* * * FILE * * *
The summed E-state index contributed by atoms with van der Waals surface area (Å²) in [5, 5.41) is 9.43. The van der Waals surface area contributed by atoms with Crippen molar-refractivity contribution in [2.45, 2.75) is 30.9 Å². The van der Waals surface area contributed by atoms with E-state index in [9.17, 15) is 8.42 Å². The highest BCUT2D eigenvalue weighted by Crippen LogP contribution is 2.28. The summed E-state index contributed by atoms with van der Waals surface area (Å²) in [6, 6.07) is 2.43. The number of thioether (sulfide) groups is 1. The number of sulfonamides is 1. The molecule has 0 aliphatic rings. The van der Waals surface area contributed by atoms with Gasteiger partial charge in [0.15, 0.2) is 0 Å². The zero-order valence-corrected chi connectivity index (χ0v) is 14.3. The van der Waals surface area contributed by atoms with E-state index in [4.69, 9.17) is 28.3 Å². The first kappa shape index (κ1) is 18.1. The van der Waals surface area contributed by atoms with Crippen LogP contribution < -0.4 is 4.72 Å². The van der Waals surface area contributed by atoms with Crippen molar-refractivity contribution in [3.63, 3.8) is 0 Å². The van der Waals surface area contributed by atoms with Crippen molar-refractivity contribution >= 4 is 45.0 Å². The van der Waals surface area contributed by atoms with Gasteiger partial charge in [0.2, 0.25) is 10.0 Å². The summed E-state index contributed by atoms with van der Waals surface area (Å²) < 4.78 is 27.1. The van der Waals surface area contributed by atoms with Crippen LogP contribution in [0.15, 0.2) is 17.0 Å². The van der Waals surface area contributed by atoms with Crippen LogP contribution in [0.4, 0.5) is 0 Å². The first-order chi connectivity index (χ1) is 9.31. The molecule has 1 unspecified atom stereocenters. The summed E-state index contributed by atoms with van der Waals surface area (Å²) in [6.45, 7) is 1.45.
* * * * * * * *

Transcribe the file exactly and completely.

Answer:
The summed E-state index contributed by atoms with van der Waals surface area (Å²) in [5, 5.41) is 9.43. The van der Waals surface area contributed by atoms with Crippen molar-refractivity contribution in [2.45, 2.75) is 30.9 Å². The van der Waals surface area contributed by atoms with E-state index in [9.17, 15) is 8.42 Å². The highest BCUT2D eigenvalue weighted by Crippen LogP contribution is 2.28. The summed E-state index contributed by atoms with van der Waals surface area (Å²) in [6, 6.07) is 2.43. The number of thioether (sulfide) groups is 1. The number of sulfonamides is 1. The molecule has 0 aliphatic rings. The van der Waals surface area contributed by atoms with Gasteiger partial charge in [0.15, 0.2) is 0 Å². The zero-order valence-corrected chi connectivity index (χ0v) is 14.3. The van der Waals surface area contributed by atoms with E-state index in [4.69, 9.17) is 28.3 Å². The first kappa shape index (κ1) is 18.1. The van der Waals surface area contributed by atoms with Crippen LogP contribution < -0.4 is 4.72 Å². The van der Waals surface area contributed by atoms with Crippen molar-refractivity contribution in [3.63, 3.8) is 0 Å². The van der Waals surface area contributed by atoms with Crippen molar-refractivity contribution >= 4 is 45.0 Å². The van der Waals surface area contributed by atoms with Gasteiger partial charge in [0.2, 0.25) is 10.0 Å². The summed E-state index contributed by atoms with van der Waals surface area (Å²) < 4.78 is 27.1. The van der Waals surface area contributed by atoms with Crippen LogP contribution in [0.15, 0.2) is 17.0 Å². The van der Waals surface area contributed by atoms with Crippen LogP contribution in [0.4, 0.5) is 0 Å². The first-order chi connectivity index (χ1) is 9.31. The molecule has 1 unspecified atom stereocenters. The summed E-state index contributed by atoms with van der Waals surface area (Å²) in [6.45, 7) is 1.45.